In this month's "Big Ideas" issue of Law Practice magazine, Dennis Kennedy's article, The Productization of Legal Services talks about the possiblity of lawyers adapting traditional legal services into information products that can "make law firms money while they sleep" and act as marketing pieces for the firm's legal services which, as Kennedy points out, may result in potential clients actually paying lawyers to market to them.
There has been a lot of talk in recent years about the "commoditzation" of legal services, particularly with changes in technology and services such as LegalZoom which provide access to some legal services that were formerly the exclusive province of lawyers. Lawyers rail against this idea of commoditization, sometimes for good reason. But what if, instead of fighting against this trend, lawyers started to work with it?
What if, as Dennis Kennedy suggests in his article, lawyers began to look strategically at the work that they do and the parts of that work that could be turned into information products and distributed widely to the public either as pure marketing pieces or as low-cost introductions to the firm's services, reaching the market of those who cannot afford, or believe they cannot afford (at least initially) the firm's services?
If these potential clients couldn't hire the firm at their regular rates anyway, is the firm really losing money by providing these resources and making a small amount of money? Or is the firm adding to its reputation, providing needed resources and potentially creating an expanded market for their regular legal services? Some potential clients might use the product to educate themselves about the area and then decide that they do need help after all and contact the firm. Or they may contact the firm for a future need, recalling how helpful the firm's product was.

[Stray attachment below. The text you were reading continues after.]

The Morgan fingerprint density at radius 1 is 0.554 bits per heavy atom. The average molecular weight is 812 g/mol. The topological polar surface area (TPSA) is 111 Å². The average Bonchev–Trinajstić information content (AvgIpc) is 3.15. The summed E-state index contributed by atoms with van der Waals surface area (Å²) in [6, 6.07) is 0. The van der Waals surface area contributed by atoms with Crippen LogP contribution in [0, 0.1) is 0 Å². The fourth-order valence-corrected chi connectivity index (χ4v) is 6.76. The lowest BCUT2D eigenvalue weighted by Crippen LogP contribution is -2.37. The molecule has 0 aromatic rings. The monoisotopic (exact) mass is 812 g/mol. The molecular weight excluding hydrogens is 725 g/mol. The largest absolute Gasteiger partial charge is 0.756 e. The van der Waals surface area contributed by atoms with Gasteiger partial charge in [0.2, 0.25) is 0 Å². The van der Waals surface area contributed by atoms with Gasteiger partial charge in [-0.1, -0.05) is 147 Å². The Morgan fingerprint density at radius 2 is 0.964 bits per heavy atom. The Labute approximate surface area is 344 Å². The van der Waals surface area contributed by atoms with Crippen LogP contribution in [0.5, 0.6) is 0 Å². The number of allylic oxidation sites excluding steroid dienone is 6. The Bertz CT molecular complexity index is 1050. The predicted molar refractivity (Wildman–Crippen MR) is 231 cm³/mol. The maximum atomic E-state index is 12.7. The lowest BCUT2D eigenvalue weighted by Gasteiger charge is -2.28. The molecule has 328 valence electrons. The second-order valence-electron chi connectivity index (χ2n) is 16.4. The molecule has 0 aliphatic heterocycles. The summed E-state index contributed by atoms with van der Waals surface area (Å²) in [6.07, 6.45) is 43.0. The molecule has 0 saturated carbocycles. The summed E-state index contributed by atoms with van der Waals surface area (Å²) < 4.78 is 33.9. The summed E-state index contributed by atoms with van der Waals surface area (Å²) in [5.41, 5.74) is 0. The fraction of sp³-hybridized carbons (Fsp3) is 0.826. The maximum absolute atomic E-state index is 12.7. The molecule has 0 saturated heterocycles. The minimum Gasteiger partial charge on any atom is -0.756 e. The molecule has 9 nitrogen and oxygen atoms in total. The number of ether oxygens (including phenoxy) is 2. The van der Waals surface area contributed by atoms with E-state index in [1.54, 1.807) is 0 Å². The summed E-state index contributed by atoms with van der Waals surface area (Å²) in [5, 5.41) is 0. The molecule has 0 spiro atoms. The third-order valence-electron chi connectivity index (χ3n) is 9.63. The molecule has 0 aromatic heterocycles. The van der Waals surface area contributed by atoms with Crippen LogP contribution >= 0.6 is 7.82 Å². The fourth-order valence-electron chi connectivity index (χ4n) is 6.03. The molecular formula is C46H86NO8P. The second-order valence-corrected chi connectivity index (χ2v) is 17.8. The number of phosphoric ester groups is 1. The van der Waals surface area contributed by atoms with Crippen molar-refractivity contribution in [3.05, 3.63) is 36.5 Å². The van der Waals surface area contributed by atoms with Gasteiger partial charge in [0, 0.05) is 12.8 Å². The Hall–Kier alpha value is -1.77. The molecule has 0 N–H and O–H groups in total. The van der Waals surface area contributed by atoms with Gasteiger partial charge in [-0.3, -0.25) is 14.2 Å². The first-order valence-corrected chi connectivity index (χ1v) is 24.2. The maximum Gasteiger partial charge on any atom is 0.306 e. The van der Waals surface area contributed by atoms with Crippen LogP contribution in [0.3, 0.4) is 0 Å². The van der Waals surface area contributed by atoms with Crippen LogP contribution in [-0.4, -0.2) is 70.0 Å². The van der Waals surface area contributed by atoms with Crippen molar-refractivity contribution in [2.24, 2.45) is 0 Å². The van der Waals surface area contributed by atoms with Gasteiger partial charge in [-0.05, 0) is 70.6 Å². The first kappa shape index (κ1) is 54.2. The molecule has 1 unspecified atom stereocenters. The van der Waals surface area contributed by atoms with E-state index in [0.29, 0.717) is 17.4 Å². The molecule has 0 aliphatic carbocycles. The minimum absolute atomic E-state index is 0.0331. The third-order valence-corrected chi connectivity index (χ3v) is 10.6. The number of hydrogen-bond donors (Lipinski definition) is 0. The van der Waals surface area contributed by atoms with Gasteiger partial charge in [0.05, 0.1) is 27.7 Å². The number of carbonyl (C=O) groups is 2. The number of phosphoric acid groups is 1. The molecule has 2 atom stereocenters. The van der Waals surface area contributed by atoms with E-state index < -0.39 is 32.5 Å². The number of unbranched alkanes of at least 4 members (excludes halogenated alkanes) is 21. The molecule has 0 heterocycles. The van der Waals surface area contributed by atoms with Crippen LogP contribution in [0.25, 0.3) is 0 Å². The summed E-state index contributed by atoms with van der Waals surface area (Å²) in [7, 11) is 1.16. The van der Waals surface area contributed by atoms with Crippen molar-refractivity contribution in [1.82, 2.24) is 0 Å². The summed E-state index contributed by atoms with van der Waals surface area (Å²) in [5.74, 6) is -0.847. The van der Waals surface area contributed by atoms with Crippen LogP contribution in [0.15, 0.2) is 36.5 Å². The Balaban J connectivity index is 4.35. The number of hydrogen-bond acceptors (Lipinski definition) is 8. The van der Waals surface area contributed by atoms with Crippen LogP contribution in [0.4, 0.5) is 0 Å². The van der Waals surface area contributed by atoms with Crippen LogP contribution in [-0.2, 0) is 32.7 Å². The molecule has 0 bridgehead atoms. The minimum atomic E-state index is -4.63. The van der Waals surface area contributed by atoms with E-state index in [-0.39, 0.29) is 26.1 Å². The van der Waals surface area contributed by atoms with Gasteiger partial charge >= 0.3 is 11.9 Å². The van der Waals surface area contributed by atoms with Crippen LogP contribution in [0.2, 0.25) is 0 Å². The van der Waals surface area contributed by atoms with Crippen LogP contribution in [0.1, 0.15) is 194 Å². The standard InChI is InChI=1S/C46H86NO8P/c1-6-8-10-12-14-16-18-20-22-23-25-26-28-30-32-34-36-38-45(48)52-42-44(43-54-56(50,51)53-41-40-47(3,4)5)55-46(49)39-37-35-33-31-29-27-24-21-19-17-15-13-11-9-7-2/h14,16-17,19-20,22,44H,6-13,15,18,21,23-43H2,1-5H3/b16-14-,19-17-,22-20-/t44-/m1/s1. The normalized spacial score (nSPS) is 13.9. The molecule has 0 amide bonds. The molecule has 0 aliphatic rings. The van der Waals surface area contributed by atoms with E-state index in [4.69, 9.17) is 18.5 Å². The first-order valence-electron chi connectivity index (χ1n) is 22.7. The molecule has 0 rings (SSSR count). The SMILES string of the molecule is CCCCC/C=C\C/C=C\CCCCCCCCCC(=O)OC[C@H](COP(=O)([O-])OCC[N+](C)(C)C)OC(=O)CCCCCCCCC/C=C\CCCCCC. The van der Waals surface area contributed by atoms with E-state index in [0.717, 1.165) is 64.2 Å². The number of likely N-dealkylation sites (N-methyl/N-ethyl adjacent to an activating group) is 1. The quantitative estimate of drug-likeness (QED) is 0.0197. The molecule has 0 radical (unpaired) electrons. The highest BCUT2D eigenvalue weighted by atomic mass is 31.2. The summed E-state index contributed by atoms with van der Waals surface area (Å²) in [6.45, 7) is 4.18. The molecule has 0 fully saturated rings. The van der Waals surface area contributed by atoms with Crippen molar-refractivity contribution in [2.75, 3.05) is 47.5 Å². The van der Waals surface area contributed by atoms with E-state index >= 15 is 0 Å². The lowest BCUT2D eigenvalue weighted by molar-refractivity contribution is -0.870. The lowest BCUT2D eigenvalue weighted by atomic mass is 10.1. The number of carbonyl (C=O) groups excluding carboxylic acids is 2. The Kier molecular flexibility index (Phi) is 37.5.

This strategy might be particularly helpful for solos, small firms and new lawyers who are seeking to build a reputation or become known in their community.
In his article, Kennedy suggests a nine step process for productization, including:
- Taking an inventory of the firm's information assets
- Identifying potential products
- Researching the market
- Determining who will create the products from existing assets
- Deciding how information products will be created
- Diversifying product offerings
- Setting prices
Of course, the decision to create and sell information products needs to be considered strategically. Kennedy also lays out some areas that firms should explore when creating these products, including those around ethics, compensation, and ownership of intellectual property in the products created.
What kinds of products might law firms create?
The article provides a few examples of information products that could be created by law firms, such as a software program that computes actuarial factors for tax planning, legal topic training videos, and a subscription-based research package. Other examples might include checklists (a checklist for individuals or businesses entering into a lease agreement), books or guides (a book on how to maintain your property for the greatest resale value, or a guide for HR managers on interviewing or keeping good personnel records), and more.
You might consider doing an inventory of your existing "assets" as the article suggests, even if you're not sure you're ready to begin creating information products. In my experience, most law firms have plenty of information that could be repurposed for marketing purposes, if not for sale, and many of these assets languish, forgotten, in law firm computer systems, rather than working for the firm. An inventory of these assets might even spark a great idea for an information product.
How do you think creating information products might help your practice? What kinds of information products do you think your clients would be interested in?